Projected cap space: None

There’s an awful lot of clean-up work to do towards Toronto’s cap situation, and it won’t be short term.

    Utah Jazz

Committed salary for 2013/14: $27,001,081 (view full forecast)

Projected cap space: $27,722,692

Utah have almost an entire salary cap’s worth of money to spend. The only committed salaries they have are $6,008,196 for Derrick Favors, $4,505,280 for Enes Kanter, $3,452,183 for Gordon Hayward, $2,202,000 for Alec Burks, $1,660,257 for Jeremy Evans, $884,293 for Jerel McNeal (fully unguaranteed if waived on or before October 31st) and $788,872 for Kevin Murphy (fully unguaranteed if waived on or before August 1st, then $75,000 guaranteed if waived on or before November 1st, thereafter fully guaranteed). Everyone else is an unrestricted free agent. The only one with an option is Marvin Williams, and the likelihood of him opting out of his $7.5 million was greatly reduced in light of his recent Achilles surgery. Assuming that he opts in, and that everyone else (Al Jefferson, Paul Millsap, Mo Williams, Randy Foye, Earl Watson, Greg Ostertag, Brevin Knight, Jamaal Tinsley and DeMarre Carroll) are all renounced, and Murphy is not waived, Utah have the following freedom:

Marvin Williams: $7,500,000
Derrick Favors: $6,008,196
Enes Kanter: $4,505,280
Gordon Hayward: $3,452,183
Alec Burks: $2,202,000
Jeremy Evans: $1,660,257
#14: $1,572,600
#21: $1,127,200
Kevin Murphy: $788,872
Roster charge: $490,180
Roster charge: $490,180
Roster charge: $490,180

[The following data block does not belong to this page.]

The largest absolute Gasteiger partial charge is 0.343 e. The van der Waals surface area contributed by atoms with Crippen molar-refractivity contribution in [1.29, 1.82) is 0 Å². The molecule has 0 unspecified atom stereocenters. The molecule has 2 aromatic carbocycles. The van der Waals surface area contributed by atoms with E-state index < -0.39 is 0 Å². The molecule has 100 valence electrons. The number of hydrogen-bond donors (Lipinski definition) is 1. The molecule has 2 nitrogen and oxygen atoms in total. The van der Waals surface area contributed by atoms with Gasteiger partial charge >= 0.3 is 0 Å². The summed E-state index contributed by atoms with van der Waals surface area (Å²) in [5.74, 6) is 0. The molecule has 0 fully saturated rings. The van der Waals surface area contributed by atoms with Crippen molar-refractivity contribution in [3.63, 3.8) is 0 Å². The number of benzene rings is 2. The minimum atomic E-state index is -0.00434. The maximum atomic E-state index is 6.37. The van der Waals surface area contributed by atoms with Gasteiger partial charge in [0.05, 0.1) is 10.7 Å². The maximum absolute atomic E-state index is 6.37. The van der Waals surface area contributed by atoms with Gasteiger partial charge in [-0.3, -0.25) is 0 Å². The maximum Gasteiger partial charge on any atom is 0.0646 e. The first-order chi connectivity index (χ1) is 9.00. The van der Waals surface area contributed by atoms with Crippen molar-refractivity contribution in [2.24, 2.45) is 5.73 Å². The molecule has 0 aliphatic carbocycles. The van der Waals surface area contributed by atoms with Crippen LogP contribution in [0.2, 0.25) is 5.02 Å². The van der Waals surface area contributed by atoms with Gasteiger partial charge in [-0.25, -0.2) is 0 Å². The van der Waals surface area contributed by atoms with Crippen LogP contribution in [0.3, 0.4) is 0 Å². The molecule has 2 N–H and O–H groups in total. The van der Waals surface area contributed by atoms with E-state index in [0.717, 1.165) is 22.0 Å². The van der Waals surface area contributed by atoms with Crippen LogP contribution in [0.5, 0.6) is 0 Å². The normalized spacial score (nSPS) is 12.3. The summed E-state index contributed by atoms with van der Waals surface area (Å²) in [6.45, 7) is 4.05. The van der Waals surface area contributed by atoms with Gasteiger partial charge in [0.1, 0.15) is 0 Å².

Roster charge: $490,180

Total = $30,777,308 = $27,722,692 in cap room

There are many semi-plausible combinations of renouncements that could come into play here, and it’s impossible to predict which will actually happen, so it is hereby assumed that none of them will. Even those being renounced can still be re-signed, remember. They wouldn’t have Bird rights any longer, but, in light of the size of some of these incumbent salaries and the sheer amount of cap room Utah has to give them, they might not need them.

    Washington Wizards

Committed salary for 2013/14: $57,065,519 (view full forecast)

Projected cap space: None

It would depend on upon either or both of Emeka Okafor and Trevor Ariza opting out, neither of which is hugely likely.

All of these numbers are speculative. That is all they can be at this stage, for you never know what is going to happen. We don’t know what figure the salary cap is going to be yet, nor what teams will do with certain players. Teams can make trades to open up further cap room, and many teams will try this. Some may even succeed. And many current valid contracts contain incentive clauses, which can affect their value in future years. (This happens a lot and is the hardest part of the NBA salary game. Nothing is ever stagnant.) There are a good many variables involved, and always will be.